After the matches we met up with the Norfolk Blues at a bar downtown, but we didn't stay long, it being a three hour trip back. I followed some guys who got lost, which turned it into a four hour trip back. Got to drive by Hampton Roads, the site of the Monitor vs. Merrimack naval battle, which was a new Virginia history site for me.

Tuesday Evening Practice, 13 October

Took it easy tonight and just ran some laps - no scrumming, no contact play. Like Sean the Prop, a "delicate flower." Not really a wimp-out like the other night, this was a reasonable rest and refit after injuries honorably sustained in play. It was hard not to take part in the scrumdowns, though. Anyway, I ran a lot and didn't hurt very much; 800 mg of ibuprofen helped there. I was a lot more sore just sitting in my office! Talked some with Kelly, my personal mental trainer. Talking with the guys who have had cracked ribs, I'm pretty sure I must have just bruised mine, but my symptoms are the same, only lesser. (Hurts to breathe and cough, etc.) Hope I feel better on Thursday and Saturday...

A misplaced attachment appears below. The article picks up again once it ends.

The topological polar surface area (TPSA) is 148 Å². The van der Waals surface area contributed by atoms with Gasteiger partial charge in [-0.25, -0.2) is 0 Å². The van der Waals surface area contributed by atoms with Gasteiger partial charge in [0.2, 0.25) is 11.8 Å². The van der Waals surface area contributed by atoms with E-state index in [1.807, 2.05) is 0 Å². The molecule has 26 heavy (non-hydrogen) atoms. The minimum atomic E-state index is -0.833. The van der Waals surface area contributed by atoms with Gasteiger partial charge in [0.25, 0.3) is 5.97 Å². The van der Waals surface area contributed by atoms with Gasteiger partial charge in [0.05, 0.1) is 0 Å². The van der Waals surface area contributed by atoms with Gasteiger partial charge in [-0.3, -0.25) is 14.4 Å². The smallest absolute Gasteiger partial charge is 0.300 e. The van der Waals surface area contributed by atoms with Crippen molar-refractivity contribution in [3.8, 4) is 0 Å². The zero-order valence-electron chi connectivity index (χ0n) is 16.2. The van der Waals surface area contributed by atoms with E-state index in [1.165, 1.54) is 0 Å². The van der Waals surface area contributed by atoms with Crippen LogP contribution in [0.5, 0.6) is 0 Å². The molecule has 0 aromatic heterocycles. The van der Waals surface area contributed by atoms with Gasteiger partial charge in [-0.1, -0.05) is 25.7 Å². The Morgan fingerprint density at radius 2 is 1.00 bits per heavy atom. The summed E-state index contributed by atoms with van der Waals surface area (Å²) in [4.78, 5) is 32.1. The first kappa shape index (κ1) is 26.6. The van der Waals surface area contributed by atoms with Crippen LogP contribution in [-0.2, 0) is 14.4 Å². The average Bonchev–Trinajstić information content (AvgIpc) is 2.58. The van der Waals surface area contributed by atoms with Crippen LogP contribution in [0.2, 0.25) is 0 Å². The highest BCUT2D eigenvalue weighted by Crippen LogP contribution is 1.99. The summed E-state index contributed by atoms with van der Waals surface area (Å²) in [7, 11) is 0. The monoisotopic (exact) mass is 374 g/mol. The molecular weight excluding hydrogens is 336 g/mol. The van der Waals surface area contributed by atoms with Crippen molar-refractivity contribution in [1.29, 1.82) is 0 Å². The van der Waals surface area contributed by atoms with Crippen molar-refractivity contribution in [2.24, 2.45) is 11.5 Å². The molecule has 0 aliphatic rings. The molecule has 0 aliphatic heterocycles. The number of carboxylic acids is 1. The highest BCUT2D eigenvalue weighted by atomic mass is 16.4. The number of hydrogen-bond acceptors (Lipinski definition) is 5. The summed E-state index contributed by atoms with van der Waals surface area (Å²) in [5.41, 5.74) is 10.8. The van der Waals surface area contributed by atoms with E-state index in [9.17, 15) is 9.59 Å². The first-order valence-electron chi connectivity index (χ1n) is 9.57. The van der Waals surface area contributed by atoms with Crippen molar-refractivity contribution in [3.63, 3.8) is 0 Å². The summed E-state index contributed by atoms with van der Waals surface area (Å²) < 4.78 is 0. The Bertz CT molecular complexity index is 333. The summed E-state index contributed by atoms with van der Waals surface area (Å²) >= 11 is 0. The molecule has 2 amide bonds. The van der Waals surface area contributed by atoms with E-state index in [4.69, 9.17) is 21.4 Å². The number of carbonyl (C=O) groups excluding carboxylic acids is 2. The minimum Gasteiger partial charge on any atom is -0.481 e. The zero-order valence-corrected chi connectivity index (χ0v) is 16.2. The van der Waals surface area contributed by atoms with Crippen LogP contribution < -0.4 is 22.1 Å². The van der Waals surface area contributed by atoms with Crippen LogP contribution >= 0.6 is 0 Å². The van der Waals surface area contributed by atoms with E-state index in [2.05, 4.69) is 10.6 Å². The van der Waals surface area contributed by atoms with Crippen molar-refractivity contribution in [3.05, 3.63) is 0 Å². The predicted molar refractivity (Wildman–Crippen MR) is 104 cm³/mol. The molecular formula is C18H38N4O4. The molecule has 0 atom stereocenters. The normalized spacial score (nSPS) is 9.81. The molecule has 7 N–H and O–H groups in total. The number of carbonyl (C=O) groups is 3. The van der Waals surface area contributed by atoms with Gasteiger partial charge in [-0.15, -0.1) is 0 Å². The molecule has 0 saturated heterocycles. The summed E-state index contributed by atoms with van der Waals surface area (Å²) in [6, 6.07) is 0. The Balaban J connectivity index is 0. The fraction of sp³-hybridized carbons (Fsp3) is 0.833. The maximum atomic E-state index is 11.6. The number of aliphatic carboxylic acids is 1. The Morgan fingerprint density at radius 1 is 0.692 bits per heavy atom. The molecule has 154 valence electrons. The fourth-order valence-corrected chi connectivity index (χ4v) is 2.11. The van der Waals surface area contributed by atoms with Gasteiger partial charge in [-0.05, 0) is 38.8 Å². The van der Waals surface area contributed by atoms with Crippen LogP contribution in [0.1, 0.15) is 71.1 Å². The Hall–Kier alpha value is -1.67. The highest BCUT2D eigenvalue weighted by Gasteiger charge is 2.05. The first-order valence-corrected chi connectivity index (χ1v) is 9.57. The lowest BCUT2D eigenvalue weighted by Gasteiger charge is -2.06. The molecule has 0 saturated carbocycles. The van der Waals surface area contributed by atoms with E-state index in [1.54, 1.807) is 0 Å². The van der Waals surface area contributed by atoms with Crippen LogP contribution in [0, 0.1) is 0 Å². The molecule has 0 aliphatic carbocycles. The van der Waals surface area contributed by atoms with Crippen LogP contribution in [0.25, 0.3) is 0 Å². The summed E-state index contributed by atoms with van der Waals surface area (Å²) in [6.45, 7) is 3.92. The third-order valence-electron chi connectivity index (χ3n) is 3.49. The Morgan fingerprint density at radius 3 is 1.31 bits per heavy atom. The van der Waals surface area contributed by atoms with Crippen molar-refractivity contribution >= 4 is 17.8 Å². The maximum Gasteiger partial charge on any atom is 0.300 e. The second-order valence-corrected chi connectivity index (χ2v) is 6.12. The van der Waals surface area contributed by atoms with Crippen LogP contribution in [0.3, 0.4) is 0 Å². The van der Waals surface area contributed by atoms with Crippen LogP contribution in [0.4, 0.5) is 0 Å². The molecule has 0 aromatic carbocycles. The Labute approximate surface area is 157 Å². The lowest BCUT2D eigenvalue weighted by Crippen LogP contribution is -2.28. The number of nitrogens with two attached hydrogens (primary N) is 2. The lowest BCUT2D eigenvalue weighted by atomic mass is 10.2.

Thursday Evening Practice, 15 October

A funny sort of practice. I was still sore from Saturday's game but came out anyway, and, unlike Tuesday, did some contact stuff. We brought out the electric lights and generators to combat the early darkness, and did some skills work (fancy line-out and scrum plays) with the a-side. I hope they use this stuff and win a match with it! Tonight for a change I let one of the younger guys provide line-out opposition for Fef - what fun. (Fef is an a-side prop/hooker who is built like a brick privy. The man doesn't distinguish between practice and real play; he is positively brutal.) Besides mere force and aggression, Fef also brings other, unique talents into play: he once pinched my upper arms so badly I had huge purple marks on me for almost a week.